Shifting into Self-Advocacy: Caitlyn Campbell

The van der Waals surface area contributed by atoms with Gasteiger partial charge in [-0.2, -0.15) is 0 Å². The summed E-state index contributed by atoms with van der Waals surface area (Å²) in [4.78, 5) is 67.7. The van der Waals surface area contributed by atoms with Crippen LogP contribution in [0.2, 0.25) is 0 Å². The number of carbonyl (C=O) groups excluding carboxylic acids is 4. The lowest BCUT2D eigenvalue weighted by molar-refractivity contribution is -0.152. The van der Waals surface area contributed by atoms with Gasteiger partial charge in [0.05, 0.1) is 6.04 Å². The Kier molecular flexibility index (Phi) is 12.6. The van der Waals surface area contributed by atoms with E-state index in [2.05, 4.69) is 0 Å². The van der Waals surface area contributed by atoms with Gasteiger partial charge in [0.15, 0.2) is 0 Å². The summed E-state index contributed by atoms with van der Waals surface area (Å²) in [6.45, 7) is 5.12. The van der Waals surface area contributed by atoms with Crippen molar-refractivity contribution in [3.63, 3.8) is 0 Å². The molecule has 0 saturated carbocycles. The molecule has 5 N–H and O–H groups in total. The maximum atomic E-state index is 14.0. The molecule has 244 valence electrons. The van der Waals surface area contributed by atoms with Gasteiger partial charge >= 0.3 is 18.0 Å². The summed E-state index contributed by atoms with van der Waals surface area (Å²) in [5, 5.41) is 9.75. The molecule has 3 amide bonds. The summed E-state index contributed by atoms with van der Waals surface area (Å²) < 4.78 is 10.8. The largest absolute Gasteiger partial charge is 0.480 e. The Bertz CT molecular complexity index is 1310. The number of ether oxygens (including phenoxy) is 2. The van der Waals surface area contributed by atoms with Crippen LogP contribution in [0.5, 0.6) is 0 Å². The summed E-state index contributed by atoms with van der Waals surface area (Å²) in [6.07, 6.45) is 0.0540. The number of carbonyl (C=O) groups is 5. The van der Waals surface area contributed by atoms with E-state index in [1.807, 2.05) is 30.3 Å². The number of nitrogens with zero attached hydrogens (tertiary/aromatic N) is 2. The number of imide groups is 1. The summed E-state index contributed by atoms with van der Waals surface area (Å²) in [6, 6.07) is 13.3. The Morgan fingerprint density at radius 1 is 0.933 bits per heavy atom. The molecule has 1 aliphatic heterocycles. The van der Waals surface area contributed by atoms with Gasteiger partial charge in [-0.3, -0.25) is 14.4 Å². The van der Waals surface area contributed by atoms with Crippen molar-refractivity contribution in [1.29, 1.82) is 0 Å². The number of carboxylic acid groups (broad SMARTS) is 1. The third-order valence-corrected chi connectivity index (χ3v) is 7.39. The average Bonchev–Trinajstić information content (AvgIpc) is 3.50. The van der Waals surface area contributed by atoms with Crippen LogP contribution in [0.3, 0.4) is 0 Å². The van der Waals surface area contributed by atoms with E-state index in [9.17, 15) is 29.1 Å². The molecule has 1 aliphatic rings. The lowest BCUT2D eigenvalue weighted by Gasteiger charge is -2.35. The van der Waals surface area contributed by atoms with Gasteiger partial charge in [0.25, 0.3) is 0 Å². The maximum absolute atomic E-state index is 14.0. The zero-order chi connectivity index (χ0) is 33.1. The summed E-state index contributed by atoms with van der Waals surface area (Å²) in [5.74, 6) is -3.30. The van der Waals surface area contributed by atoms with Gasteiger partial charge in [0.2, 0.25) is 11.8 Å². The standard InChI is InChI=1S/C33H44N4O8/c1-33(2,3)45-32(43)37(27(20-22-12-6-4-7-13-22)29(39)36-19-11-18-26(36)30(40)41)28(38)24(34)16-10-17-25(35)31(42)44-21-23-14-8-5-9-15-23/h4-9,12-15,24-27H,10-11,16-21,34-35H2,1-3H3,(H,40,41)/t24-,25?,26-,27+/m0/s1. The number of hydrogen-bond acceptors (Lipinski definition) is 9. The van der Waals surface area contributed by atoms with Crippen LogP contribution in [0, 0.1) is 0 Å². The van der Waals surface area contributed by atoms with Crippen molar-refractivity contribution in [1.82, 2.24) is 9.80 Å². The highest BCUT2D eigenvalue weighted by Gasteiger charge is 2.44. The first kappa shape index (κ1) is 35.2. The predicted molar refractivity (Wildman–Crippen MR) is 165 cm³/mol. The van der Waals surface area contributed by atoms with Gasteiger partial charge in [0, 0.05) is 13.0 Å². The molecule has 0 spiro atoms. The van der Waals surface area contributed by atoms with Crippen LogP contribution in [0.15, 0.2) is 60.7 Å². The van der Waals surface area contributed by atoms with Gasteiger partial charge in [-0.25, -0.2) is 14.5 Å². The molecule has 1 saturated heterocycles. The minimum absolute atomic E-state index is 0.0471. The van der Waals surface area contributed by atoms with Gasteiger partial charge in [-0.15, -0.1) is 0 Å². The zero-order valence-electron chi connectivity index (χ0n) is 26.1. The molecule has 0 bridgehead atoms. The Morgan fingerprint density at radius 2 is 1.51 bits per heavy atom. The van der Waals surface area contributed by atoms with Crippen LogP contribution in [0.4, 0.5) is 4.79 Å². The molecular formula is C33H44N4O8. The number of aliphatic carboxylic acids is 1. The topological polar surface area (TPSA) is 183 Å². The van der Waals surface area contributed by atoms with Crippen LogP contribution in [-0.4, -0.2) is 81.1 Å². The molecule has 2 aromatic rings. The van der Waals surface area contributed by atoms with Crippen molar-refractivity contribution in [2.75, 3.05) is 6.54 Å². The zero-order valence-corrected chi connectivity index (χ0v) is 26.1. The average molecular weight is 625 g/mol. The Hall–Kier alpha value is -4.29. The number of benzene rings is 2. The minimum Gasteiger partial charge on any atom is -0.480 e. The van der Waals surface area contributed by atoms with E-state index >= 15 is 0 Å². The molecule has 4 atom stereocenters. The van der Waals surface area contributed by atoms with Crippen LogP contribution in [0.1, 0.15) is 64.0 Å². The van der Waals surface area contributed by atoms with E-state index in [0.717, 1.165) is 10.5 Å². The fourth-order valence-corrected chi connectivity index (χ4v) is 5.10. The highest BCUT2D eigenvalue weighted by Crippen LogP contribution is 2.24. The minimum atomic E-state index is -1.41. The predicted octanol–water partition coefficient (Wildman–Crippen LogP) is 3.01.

Caitlyn Campbell was so used to wearing her hearing aids. She heard the late morning birds with them as the sun splintered through the blinds; she heard the steady, back-and-forth scrubbing of her toothbrush in the dorm bathrooms; she heard a string of words fly from her roommate’s mouth at rapid speed; she heard a phone call from home, encouraging her through her sophomore year at Rabun Gap. When Caitlyn Campbell had to send her malfunctioning hearing aid into a shop to be fixed, she panicked. It would just be a week, she told herself. It would be a struggle, as she was born with moderate to severe hearing loss in both ears and has been wearing hearing aids since she was three. She began to sit in the very front row of the classroom to produce notes on lectures about the Holocaust; she stood right next to her basketball coach to read his lips as to not miss a single word of advice; her roommate, who was so used to gushing about boys or venting about a rude teacher only once, had to repeat herself many times, even shout at Caitlyn from across the room because Caitlyn could just simply not hear. But Caitlyn made it through. Receiving her repaired hearing aid meant she would go back to wearing them every second of the day so she wouldn’t miss any important information. Since the last time she was interviewed on DeafandHoH.com, Caitlyn has recently finished her sophomore year at Rabun Gap, a private college preparatory day and boarding school located in Rabun County, Georgia. She has had one busy and challenging school year but nonetheless earned a strong B average. She is still very much interested in reading her way into a potential career as a book critic and has also discovered a new interest in animals. Whether she will become a book critic in Paris or a successful veterinarian or forest ranger, Caitlyn is just happy to be a junior next year and have the opportunity to continue exploring her interests. Although she is advancing her education, it will not be at Rabun Gap. Although the people she met and the teachers she conversed with were simply amazing, Caitlyn found herself struggling with homesickness. She is excited to transfer to a private school closer to home and experience a fresh start, settling into a whole new school, and meeting new friends. The generous donations she has received for her schooling continue to be an encouragement to keep moving forward. “With all of the donations that people have given me [for Rabun Gap], it has opened my eyes to show me that the world maybe isn't such a bad place,” Caitlyn reflects. “Maybe a little hope can go a long way.” Caitlyn wants her donators to know that transferring out of Rabun Gap should not be seen as giving up, but only taking a new direction with her education. She has conquered two years of boarding school and she is ready to experience something new. One thing Caitlyn learned from all of her supporters—her mom, her friends and teachers at Rabun Gap, her former speech therapist Ms. Walsh, and more—is to be a self-advocate. She now understands the importance of doing what is in her best interest and determining what that is for herself. She no longer needs all of the constant special attention she had received from people like her mother and Ms. Walsh growing up, for their support was the factor that taught her self-advocacy the most. Because of the skills and knowledge she has gained from these supporters, she now feels like she can confidently advocate for herself. After being seen as “less than” throughout public school because of her hearing loss, Caitlyn found it in her best interest to attend Rabun Gap, just like she found it the best decision to wear her hearing aids every day; now, she is only making another decision to attend a school closer to home to feel more comfortable. She still has the support she needs from her mom and others, but she is learning how to make these decisions for herself that will guide her toward a bright future. Caitlyn is increasingly becoming her own independent person as she continues with her education, and her hearing loss is not going to stop her.